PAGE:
Wednesday 30 August 2023

Painting Tutorial for 1/1200th Ships

A short tutorial on painting 1/1200th scale ships from Ark Royal Miniatures for use with the Mad for War rules. This is a basic tutorial, mainly using contrast paints, for a speedy and simple finish. If you want to get reasonable-looking ships on the game table quickly, this is one of the ways to do it. 

Sunday 20 August 2023

When Serendipity Strikes: Never ignore the Gods of Wargaming

Sometimes it feels as if the Gods of Wargaming are dropping not-so-subtle hints about what project you should do next. I'm talking about those moments of serendipity when the stars align and everything seems to be telling you to start a new project. This has happened to me twice in the last year and both times has led me to exciting new projects. 

Monday 7 August 2023

La bataille de la mission impossible: A WWI battle report.

I've been very busy with home DIY recently but I've reached the point where I could take the day off for a game with my fellow Rejects down the Shed-o-War. So it was with great eagerness that I arrived at Stuart's on Sunday for whatever game he was running. World War One and his in-house ruleset was the order of the day and I was initially very happy with that because we have had some cracking games with these rules and his 6mm figures. Of course, I hadn't factored in being beaten before the game had even started by the scenario he presented us with and by the impossible French objectives. That's not to say I didn't have a good time of course (the usual banter and joviality were on top form as always), but having an outside chance to achieve victory, as opposed to none, would have made it better.

As is our way we started with a pre-game cuppa and picked sides randomly. Myself, Richard, and Steve were the French as this is an early war set of rules, we would be attacking the Germans across largely open countryside. Ray and Surjit played the Germans and while they were outnumbered about 3:1 their job was to hold as many objectives as they could by the end of the game. They started holding 24 points worth of objectives such as crossroads, buildings, woods, and hills, and it was the French player's job to take at least half those points by the end of the game. However, all but three of the objective points were in the last third of the 6' deep table. his meant that the French would have to move at double speed, unopposed if they were to even reach those objectives, let alone have time to fight for them. There was a dice roll at the beginning of the game for a French Double move (the Germans rolled to see if they could react to our sudden attack...they did, and we lost the extra move turn) but even that still left most of the objectives out of our reach, even without German troops trying to delay us!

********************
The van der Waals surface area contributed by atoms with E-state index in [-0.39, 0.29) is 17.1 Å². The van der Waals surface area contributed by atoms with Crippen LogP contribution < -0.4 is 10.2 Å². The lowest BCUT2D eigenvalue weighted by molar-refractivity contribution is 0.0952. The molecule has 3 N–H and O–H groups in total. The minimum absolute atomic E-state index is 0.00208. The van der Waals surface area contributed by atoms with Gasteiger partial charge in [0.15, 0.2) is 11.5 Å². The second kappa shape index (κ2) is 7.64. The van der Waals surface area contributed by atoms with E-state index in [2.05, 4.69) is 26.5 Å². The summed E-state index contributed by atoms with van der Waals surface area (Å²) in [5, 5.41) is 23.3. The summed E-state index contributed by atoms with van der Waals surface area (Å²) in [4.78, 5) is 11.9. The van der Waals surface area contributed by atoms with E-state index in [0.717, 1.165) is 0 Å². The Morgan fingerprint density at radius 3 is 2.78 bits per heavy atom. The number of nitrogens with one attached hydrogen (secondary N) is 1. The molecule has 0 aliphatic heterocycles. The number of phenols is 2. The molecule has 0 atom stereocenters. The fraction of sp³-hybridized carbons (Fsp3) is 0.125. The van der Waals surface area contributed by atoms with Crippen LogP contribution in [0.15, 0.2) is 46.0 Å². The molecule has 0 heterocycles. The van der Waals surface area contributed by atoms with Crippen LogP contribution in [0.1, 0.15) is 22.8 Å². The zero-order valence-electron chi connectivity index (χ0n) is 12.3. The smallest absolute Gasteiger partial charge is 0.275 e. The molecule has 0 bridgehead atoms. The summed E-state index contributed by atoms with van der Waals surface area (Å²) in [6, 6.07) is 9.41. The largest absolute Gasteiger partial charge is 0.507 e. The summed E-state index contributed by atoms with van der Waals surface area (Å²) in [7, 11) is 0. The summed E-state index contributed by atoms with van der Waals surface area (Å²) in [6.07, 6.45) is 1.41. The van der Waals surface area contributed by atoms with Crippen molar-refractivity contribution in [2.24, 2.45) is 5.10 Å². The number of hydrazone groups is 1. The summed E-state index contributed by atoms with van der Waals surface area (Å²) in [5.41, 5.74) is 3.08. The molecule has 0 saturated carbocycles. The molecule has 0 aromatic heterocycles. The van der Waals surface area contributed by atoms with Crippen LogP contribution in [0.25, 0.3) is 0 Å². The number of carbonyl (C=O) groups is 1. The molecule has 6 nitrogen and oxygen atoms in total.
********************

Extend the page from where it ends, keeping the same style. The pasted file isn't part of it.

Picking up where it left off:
I have to say at this point that I don't think this is a fault of Stuart's rules (although more on that in a moment) but of the scenario design. It's a pity because we had a great time and our artillery fire was significantly more effective than the German players for most of the game. In these rules, the artillery roll one d10 per gun to hit (hitting on a 5+ in the open, 7+ in soft cover, and 9+ in hardcover), and for each successful hit, the player then rolls two d10s for casualties. Rolling a 10 on the casualty dice counts as a double kill and forces the target unit to make a Courage test. I can say without any hubris that I was the uncontested master of the 10s throughout the game (my dice rolls were charmed) and still, it counted for nothing because the game was being decided on objectives captured and all those in front of me were too far away. And of course, there was also the small matter of the German defenders trying to slow down our advance.

This brings me to the one single bone of contention in the rules for this game. Stuart is of course tweaking and refining his WWI rules with every game and following our last WWI game, he made a small change to the Melee rules that I think was probably a mistake. I would say that of course because myself and Steve found the change to our mutual disadvantage, but let me explain and maybe you can draw your own conclusions.